Contentious plans to release five Green Field sites across the district in order to meet the area’s housing supply demand were approved by politicians last night.

Dozens of residents attended Wycombe District Council’s cabinet meeting last night, where members approved officers’ recommendations to release five sites to make way for developments.

Councillors said the decision to release the sites was necessary in order to meet the district’s five year housing target.

Releasing the sites would also give the local authority and residents “more control” in shaping what would be built there, as oppose to leaving the decision “in the hands of developers”.

Yet strong reactions from the crowd, coupled with an opposition leader storming out of the meeting, led to heated debates and angry reactions from those against the sites’ release.

Abbey Barn South, Abbey Barn North, Terriers Farm, Slate Meadow and Gomm Valley and Ashwells were all up for discussion.

Leader of the Conservative-run council, Richard Scott, said: “This is an extremely difficult decision for us to take.

Map of the reserve sites

“It’s an important and difficult issue and we understand that the release of our reserve sites is controversial for some of those people living near to them.

“We are under no illusions as to the strength of local concern, but sometimes we have to make difficult judgements and tough choices in the wider interests of the district.”

Councillor Neil Marshall, cabinet member for planning and sustainability, said the council had been left with a “significant shortfall” of housing as the supply rate has been backdated to 2011 and the district must deliver between 500 and 700 houses a year.

Council estimates initially set a target of 400 houses a year before government guidelines changed.

Councillor Marshall said: “The key issue for this cabinet to decide is whether to stand back and leave it to developers to come in with their application for the sites, as is happening up and down the country, or to try and set the agenda for how they are developed in order that we and local residents can shape the future of those sites.”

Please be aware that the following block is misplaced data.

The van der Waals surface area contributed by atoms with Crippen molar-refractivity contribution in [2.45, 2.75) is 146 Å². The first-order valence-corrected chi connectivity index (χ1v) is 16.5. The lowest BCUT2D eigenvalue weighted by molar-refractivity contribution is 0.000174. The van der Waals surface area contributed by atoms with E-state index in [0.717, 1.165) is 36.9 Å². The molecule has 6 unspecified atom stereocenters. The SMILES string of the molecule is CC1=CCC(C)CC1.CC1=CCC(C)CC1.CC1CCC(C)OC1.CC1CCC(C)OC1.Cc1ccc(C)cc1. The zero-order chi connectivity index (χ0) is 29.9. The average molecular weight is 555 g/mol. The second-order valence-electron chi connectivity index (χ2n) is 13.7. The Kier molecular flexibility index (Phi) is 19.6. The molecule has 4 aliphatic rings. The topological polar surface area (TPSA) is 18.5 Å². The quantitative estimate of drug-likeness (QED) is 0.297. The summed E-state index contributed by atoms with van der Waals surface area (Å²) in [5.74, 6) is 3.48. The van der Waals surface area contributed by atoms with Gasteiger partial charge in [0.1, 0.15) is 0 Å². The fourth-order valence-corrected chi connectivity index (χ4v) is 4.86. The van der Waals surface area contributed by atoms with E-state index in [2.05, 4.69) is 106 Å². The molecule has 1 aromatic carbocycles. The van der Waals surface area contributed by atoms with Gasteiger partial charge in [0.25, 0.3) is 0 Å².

He added: “The reserve sites have been reserved for future development for a very long time. They have all been reserved for development... for the last 25 years.

“Development has been anticipated on most of them since 1954, when the Green Belt was first established and they were excluded from it.”

Before councillors began discussing the reserve sites, the leader of the district’s Labour group, Ian Bates, stood up, declaring that the 60 seconds that non-cabinet members are allowed to speak is “entirely insufficient”.

He added: “I don’t believe that it serves any purpose and for that reason I won’t be taking any further part in the meeting, you will be pleased to hear.”

In response to questions arising over democracy, Councillor Scott said the decision to be heard in front of the cabinet, rather than the full council, was fully in accordance with the council constitution.

Councillor Katrina Wood, representative for Tylers Green and Loudwater, said the issue of infrastructure must be considered before any development takes place.

Liberal Democrat councillor, Trevor Snaith, called for a Green Belt review, adding that its important Wycombe is not “concreted over”.

He questioned cabinet members and asked: “Would you want this in Marlow or the rural areas?

"I don’t think so, so please let’s take those two areas out. Let’s take Gomm Valley out and Abbey Barn North out.”

Council officers outlined five options that were available to politicians. These were to do nothing, release some of the sites, not to do anything until more options are looked at, release other Green Field sites or release all five reserve sites now.

Politicians unanimously voted to do the latter.